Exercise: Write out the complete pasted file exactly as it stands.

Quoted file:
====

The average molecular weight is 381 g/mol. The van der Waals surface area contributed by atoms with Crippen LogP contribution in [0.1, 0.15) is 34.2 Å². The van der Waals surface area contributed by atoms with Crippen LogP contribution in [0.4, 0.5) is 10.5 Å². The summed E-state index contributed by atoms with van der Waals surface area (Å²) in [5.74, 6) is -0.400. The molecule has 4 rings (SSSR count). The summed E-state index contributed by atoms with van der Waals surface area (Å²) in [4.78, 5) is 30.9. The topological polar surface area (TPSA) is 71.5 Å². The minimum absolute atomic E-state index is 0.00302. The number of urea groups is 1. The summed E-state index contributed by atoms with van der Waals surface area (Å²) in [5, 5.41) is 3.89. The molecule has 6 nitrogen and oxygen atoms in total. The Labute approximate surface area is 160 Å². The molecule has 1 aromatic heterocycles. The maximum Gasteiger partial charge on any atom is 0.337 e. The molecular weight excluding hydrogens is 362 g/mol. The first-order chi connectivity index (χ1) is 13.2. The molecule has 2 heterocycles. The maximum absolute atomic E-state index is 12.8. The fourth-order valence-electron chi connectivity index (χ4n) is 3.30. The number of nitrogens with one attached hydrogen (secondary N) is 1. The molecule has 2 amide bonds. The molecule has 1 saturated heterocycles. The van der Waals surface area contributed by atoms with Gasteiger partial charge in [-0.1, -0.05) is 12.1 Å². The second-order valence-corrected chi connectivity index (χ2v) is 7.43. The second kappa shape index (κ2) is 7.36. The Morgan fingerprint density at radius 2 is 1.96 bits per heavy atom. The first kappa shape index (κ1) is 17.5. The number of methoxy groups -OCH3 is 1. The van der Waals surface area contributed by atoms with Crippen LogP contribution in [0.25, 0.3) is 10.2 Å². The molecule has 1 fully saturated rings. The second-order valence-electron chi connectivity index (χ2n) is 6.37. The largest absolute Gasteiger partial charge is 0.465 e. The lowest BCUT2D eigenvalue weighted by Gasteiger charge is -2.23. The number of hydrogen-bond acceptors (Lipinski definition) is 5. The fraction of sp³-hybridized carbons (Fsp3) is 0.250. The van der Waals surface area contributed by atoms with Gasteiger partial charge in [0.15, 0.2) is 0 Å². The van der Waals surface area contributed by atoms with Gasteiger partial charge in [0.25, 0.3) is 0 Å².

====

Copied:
The average molecular weight is 381 g/mol. The van der Waals surface area contributed by atoms with Crippen LogP contribution in [0.1, 0.15) is 34.2 Å². The van der Waals surface area contributed by atoms with Crippen LogP contribution in [0.4, 0.5) is 10.5 Å². The summed E-state index contributed by atoms with van der Waals surface area (Å²) in [5.74, 6) is -0.400. The molecule has 4 rings (SSSR count). The summed E-state index contributed by atoms with van der Waals surface area (Å²) in [4.78, 5) is 30.9. The topological polar surface area (TPSA) is 71.5 Å². The minimum absolute atomic E-state index is 0.00302. The number of urea groups is 1. The summed E-state index contributed by atoms with van der Waals surface area (Å²) in [5, 5.41) is 3.89. The molecule has 6 nitrogen and oxygen atoms in total. The Labute approximate surface area is 160 Å². The molecule has 1 aromatic heterocycles. The maximum Gasteiger partial charge on any atom is 0.337 e. The molecular weight excluding hydrogens is 362 g/mol. The first-order chi connectivity index (χ1) is 13.2. The molecule has 2 heterocycles. The maximum absolute atomic E-state index is 12.8. The fourth-order valence-electron chi connectivity index (χ4n) is 3.30. The number of nitrogens with one attached hydrogen (secondary N) is 1. The molecule has 2 amide bonds. The molecule has 1 saturated heterocycles. The van der Waals surface area contributed by atoms with Gasteiger partial charge in [-0.1, -0.05) is 12.1 Å². The second-order valence-corrected chi connectivity index (χ2v) is 7.43. The second kappa shape index (κ2) is 7.36. The Morgan fingerprint density at radius 2 is 1.96 bits per heavy atom. The first kappa shape index (κ1) is 17.5. The number of methoxy groups -OCH3 is 1. The van der Waals surface area contributed by atoms with Crippen LogP contribution in [0.25, 0.3) is 10.2 Å². The molecule has 1 fully saturated rings. The second-order valence-electron chi connectivity index (χ2n) is 6.37. The largest absolute Gasteiger partial charge is 0.465 e. The lowest BCUT2D eigenvalue weighted by Gasteiger charge is -2.23. The number of hydrogen-bond acceptors (Lipinski definition) is 5. The fraction of sp³-hybridized carbons (Fsp3) is 0.250. The van der Waals surface area contributed by atoms with Gasteiger partial charge in [0.15, 0.2) is 0 Å². The van der Waals surface area contributed by atoms with Gasteiger partial charge in [0.25, 0.3) is 0 Å².